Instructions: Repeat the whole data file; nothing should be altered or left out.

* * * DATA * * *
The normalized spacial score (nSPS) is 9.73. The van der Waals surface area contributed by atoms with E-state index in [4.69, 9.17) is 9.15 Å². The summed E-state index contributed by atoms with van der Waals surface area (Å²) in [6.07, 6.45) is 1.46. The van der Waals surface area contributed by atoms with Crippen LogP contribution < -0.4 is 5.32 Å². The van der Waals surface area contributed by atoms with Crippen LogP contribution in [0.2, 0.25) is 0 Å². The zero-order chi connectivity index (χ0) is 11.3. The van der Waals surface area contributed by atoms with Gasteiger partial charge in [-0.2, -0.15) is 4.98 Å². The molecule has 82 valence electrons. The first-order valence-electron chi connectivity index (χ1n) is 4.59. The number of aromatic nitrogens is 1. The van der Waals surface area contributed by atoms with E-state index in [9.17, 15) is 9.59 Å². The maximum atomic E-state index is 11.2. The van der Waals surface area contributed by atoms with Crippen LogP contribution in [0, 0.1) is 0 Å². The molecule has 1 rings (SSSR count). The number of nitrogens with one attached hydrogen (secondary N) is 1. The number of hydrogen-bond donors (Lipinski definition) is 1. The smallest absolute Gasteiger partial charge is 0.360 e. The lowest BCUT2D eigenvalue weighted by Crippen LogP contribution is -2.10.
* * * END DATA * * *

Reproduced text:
The normalized spacial score (nSPS) is 9.73. The van der Waals surface area contributed by atoms with E-state index in [4.69, 9.17) is 9.15 Å². The summed E-state index contributed by atoms with van der Waals surface area (Å²) in [6.07, 6.45) is 1.46. The van der Waals surface area contributed by atoms with Crippen LogP contribution < -0.4 is 5.32 Å². The van der Waals surface area contributed by atoms with Crippen LogP contribution in [0.2, 0.25) is 0 Å². The zero-order chi connectivity index (χ0) is 11.3. The van der Waals surface area contributed by atoms with Gasteiger partial charge in [-0.2, -0.15) is 4.98 Å². The molecule has 82 valence electrons. The first-order valence-electron chi connectivity index (χ1n) is 4.59. The number of aromatic nitrogens is 1. The van der Waals surface area contributed by atoms with E-state index in [9.17, 15) is 9.59 Å². The maximum atomic E-state index is 11.2. The van der Waals surface area contributed by atoms with Crippen LogP contribution in [0, 0.1) is 0 Å². The molecule has 1 rings (SSSR count). The number of nitrogens with one attached hydrogen (secondary N) is 1. The number of hydrogen-bond donors (Lipinski definition) is 1. The smallest absolute Gasteiger partial charge is 0.360 e. The lowest BCUT2D eigenvalue weighted by Crippen LogP contribution is -2.10.